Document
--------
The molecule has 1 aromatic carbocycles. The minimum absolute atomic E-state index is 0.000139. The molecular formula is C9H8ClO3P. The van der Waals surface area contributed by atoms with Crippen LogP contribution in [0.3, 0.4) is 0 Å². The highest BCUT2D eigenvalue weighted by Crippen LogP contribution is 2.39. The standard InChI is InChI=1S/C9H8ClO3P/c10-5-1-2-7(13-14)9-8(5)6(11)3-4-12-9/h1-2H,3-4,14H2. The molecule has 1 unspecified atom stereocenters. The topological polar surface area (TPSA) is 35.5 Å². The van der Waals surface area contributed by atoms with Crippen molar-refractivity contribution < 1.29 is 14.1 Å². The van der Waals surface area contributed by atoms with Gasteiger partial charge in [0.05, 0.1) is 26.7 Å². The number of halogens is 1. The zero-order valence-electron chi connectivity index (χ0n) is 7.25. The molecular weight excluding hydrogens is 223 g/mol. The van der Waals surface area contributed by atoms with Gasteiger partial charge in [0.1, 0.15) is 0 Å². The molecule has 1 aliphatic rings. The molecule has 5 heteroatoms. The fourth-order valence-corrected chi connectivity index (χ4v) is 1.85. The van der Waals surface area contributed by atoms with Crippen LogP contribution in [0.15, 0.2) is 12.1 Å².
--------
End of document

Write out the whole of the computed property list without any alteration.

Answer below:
The molecule has 1 aromatic carbocycles. The minimum absolute atomic E-state index is 0.000139. The molecular formula is C9H8ClO3P. The van der Waals surface area contributed by atoms with Crippen LogP contribution in [0.3, 0.4) is 0 Å². The highest BCUT2D eigenvalue weighted by Crippen LogP contribution is 2.39. The standard InChI is InChI=1S/C9H8ClO3P/c10-5-1-2-7(13-14)9-8(5)6(11)3-4-12-9/h1-2H,3-4,14H2. The molecule has 1 unspecified atom stereocenters. The topological polar surface area (TPSA) is 35.5 Å². The van der Waals surface area contributed by atoms with Crippen molar-refractivity contribution < 1.29 is 14.1 Å². The van der Waals surface area contributed by atoms with Gasteiger partial charge in [0.05, 0.1) is 26.7 Å². The number of halogens is 1. The zero-order valence-electron chi connectivity index (χ0n) is 7.25. The molecular weight excluding hydrogens is 223 g/mol. The van der Waals surface area contributed by atoms with Gasteiger partial charge in [0.1, 0.15) is 0 Å². The molecule has 1 aliphatic rings. The molecule has 5 heteroatoms. The fourth-order valence-corrected chi connectivity index (χ4v) is 1.85. The van der Waals surface area contributed by atoms with Crippen LogP contribution in [0.15, 0.2) is 12.1 Å².